News and Events

News and Events

Home › News and Events › 2023 › Research › T-Cell Responses in the Elderly Rise Slowly and Contract Quickly ~Learning About Individual and Age Differences in Immune Response From COVID-19 Vaccinations~

News

January 13, 2023

T-Cell Responses in the Elderly Rise Slowly and Contract Quickly ~Learning About Individual and Age Differences in Immune Response From COVID-19 Vaccinations~

The Yoko Hamazaki Laboratory at CiRA has reported that the slower onset of helper T-cell responses in the elderly after COVID-19 vaccinations is associated with lower antibody production, killer T cell activation, and frequency of adverse reactions.

It is well known that immune functions generally decline with age (immunosenescence). However, it is not well understood how and to what extent aging impacts the responsiveness of T-cells--which play a central role in immune responses against viruses and cancer--to stimulation in vivo. In this study, the research team aimed to address these questions by taking advantage of the rare opportunity of a massive vaccination campaign, in which large groups of individuals are exposed to an identical antigen to stimulate their immune systems.

A total of 216 healthy volunteers, approximately half adults (aged <65 years) and the other half from the elderly population (aged 65 years or older), all of whom were vaccinated against COVID-19 (Pfizer's BNT162b2), were recruited to the study. The Hamazaki group examined the T-cell responses of these individuals after vaccination and assessed how they correlated with antibody production and adverse reactions.

The results showed that the helper T-cell response after vaccination in the elderly was characterized by slow onset but rapid contraction (waning of the immune response). In addition, vaccine-specific helper T-cells collected from the elderly expressed higher levels of PD-1 (programmed cell death-1), a protein that suppresses T-cell activation, suggesting that the response was more likely to be subdued. Regardless of age, they also found that individuals with a slower onset of the helper T-cell response had lower maximum antibody titers and killer T-cell activation, but were also less likely to experience systemic adverse reactions.

These results suggest that the key to improving vaccine efficacy is to enhance the helper T-cell response and ensure sufficient cytokine production during the initial vaccination. Furthermore, it has become clear that there are not only age differences but also extremely large individual variations in the immune response induced by vaccines.

These results may be useful for developing more effective vaccine formulations for the elderly and other people with declining immune functions, as well as adjusting vaccination schedules to better suit individual immune status. Additional data will be collected through long-term observation to determine whether there are any age-related differences in the maintenance of immune memory. Furthermore, a better understanding of the mechanisms underlying age and individual differences in the immune response will also help to improve other types of immunotherapies and to devise immune aging interventions (immune rejuvenation) in the future.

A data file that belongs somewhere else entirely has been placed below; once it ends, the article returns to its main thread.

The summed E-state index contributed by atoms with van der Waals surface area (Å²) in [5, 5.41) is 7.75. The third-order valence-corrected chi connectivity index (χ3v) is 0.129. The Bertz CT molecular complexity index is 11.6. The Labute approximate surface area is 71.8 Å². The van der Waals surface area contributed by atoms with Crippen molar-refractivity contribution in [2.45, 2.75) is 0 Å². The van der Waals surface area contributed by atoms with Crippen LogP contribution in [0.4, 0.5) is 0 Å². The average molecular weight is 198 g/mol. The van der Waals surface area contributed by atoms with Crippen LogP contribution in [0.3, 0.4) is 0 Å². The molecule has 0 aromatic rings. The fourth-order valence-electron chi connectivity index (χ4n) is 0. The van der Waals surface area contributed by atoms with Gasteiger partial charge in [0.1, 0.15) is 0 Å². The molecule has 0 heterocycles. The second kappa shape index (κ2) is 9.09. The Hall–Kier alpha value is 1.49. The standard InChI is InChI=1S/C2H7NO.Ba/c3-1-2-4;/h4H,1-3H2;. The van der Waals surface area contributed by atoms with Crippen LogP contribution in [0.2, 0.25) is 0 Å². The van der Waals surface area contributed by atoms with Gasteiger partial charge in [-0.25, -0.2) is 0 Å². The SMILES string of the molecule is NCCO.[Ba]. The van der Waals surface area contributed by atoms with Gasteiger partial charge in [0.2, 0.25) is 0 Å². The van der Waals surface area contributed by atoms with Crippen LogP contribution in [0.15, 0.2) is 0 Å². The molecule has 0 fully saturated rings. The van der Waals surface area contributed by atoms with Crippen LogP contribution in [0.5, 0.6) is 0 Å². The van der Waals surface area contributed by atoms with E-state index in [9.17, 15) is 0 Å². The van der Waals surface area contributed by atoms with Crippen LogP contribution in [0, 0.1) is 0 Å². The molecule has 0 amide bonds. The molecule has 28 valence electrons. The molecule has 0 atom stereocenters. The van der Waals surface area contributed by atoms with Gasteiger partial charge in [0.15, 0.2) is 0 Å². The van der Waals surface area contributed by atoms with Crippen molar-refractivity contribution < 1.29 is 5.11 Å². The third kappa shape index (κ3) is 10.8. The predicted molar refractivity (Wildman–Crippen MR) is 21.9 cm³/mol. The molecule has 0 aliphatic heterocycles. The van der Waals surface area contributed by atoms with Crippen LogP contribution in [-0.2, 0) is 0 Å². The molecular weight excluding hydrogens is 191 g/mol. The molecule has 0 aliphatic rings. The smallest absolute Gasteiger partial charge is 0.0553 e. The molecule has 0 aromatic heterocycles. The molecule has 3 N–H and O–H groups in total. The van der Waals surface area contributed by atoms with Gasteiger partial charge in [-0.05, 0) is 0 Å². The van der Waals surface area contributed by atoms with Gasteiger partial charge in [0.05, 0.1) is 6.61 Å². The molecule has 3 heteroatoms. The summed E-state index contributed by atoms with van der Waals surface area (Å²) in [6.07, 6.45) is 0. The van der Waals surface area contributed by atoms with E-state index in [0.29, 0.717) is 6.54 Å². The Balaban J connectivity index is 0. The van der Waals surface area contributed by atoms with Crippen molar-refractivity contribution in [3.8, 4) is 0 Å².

The results of this study were published online in Nature Aging on January 12th, 2023.

Paper Details
  • Journal: Nature Aging
  • Title: Impaired CD4+ T-cell response in older adults is associated with reduced immunogenicity and reactogenicity of mRNA COVID-19 vaccination
  • Authors: Norihide Jo1,2, Yu Hidaka3, Osamu Kikuchi4,5, Masaru Fukahori6,7, Takeshi Sawada6,7, Masahiko Aoki6,7, Masaki Yamamoto8, Miki Nagao8, Satoshi Morita3, Takako E Nakajima6,7, Manabu Muto4,5,7, and Yoko Hamazaki1,9*
    *:Corresponding authors
  • Author Affiliations:
    1. Department of Life Science Frontiers, Center for iPS Cell Research and Application (CiRA), Kyoto University; Sakyo-Ku, Kyoto 606-8507, Japan
    2. Alliance Laboratory for Advanced Medical Research, Graduate school of Medicine, Kyoto University; Sakyo-Ku, Kyoto 606-8507, Japan
    3. Department of Biomedical Statistics and Bioinformatics, Graduate School of Medicine, Kyoto University; Sakyo-Ku, Kyoto 606-8507, Japan
    4. Department of Therapeutic Oncology, Graduate School of Medicine, Kyoto University; Sakyo-Ku, Kyoto 606-8507, Japan
    5. Clinical Bio-Resource Center, Kyoto University Hospital; Sakyo-Ku, Kyoto 606-8507, Japan
    6. Department of Early Clinical Development, Graduate school of Medicine, Kyoto University; Sakyo-Ku, Kyoto 606-8507, Japan
    7. Kyoto Innovation Center for Next Generation Clinical Trials and iPS Cell Therapy (Ki-CONNECT), Kyoto University Hospital; Sakyo-Ku, Kyoto 606-8507, Japan
    8. Department of Clinical Laboratory Medicine, Graduate School of Medicine, Kyoto University; Sakyo-Ku, Kyoto 606-8507, Japan
    9. Laboratory of Immunobiology, Graduate school of Medicine, Kyoto University; Sakyo-Ku, Kyoto 606-8507, Japan
go top